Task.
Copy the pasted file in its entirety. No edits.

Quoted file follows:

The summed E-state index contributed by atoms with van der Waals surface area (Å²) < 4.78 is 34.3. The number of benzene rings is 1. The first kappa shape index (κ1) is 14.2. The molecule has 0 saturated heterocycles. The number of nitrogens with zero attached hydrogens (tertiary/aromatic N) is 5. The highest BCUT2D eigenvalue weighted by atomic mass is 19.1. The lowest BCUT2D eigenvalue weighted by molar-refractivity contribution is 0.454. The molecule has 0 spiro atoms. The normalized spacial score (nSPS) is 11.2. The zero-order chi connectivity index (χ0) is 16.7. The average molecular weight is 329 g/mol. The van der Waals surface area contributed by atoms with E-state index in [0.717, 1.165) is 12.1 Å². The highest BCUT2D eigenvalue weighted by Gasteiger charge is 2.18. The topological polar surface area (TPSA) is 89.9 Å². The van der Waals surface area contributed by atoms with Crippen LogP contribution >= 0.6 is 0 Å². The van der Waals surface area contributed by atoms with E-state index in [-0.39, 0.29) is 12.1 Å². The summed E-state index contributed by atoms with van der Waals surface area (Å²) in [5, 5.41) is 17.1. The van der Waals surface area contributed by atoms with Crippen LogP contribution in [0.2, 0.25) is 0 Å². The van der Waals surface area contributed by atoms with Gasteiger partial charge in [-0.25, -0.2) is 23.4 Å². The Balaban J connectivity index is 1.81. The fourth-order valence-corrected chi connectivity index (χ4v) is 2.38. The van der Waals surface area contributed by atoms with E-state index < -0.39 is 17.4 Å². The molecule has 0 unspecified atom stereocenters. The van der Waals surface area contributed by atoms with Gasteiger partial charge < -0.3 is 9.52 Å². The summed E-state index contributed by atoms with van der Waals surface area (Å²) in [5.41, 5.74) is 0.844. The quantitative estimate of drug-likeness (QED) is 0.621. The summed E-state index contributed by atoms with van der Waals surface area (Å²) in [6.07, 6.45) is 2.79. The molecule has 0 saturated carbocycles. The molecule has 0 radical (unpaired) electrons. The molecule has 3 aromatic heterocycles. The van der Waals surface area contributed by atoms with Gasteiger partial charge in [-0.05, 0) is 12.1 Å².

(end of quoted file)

The summed E-state index contributed by atoms with van der Waals surface area (Å²) < 4.78 is 34.3. The number of benzene rings is 1. The first kappa shape index (κ1) is 14.2. The molecule has 0 saturated heterocycles. The number of nitrogens with zero attached hydrogens (tertiary/aromatic N) is 5. The highest BCUT2D eigenvalue weighted by atomic mass is 19.1. The lowest BCUT2D eigenvalue weighted by molar-refractivity contribution is 0.454. The molecule has 0 spiro atoms. The normalized spacial score (nSPS) is 11.2. The zero-order chi connectivity index (χ0) is 16.7. The average molecular weight is 329 g/mol. The van der Waals surface area contributed by atoms with E-state index in [0.717, 1.165) is 12.1 Å². The highest BCUT2D eigenvalue weighted by Gasteiger charge is 2.18. The topological polar surface area (TPSA) is 89.9 Å². The van der Waals surface area contributed by atoms with Crippen LogP contribution >= 0.6 is 0 Å². The van der Waals surface area contributed by atoms with E-state index in [-0.39, 0.29) is 12.1 Å². The summed E-state index contributed by atoms with van der Waals surface area (Å²) in [5, 5.41) is 17.1. The van der Waals surface area contributed by atoms with Crippen LogP contribution in [0.2, 0.25) is 0 Å². The van der Waals surface area contributed by atoms with Gasteiger partial charge in [-0.25, -0.2) is 23.4 Å². The Balaban J connectivity index is 1.81. The fourth-order valence-corrected chi connectivity index (χ4v) is 2.38. The van der Waals surface area contributed by atoms with E-state index < -0.39 is 17.4 Å². The molecule has 0 unspecified atom stereocenters. The van der Waals surface area contributed by atoms with Gasteiger partial charge < -0.3 is 9.52 Å². The summed E-state index contributed by atoms with van der Waals surface area (Å²) in [5.41, 5.74) is 0.844. The quantitative estimate of drug-likeness (QED) is 0.621. The summed E-state index contributed by atoms with van der Waals surface area (Å²) in [6.07, 6.45) is 2.79. The molecule has 0 saturated carbocycles. The molecule has 0 radical (unpaired) electrons. The molecule has 3 aromatic heterocycles. The van der Waals surface area contributed by atoms with Gasteiger partial charge in [-0.05, 0) is 12.1 Å².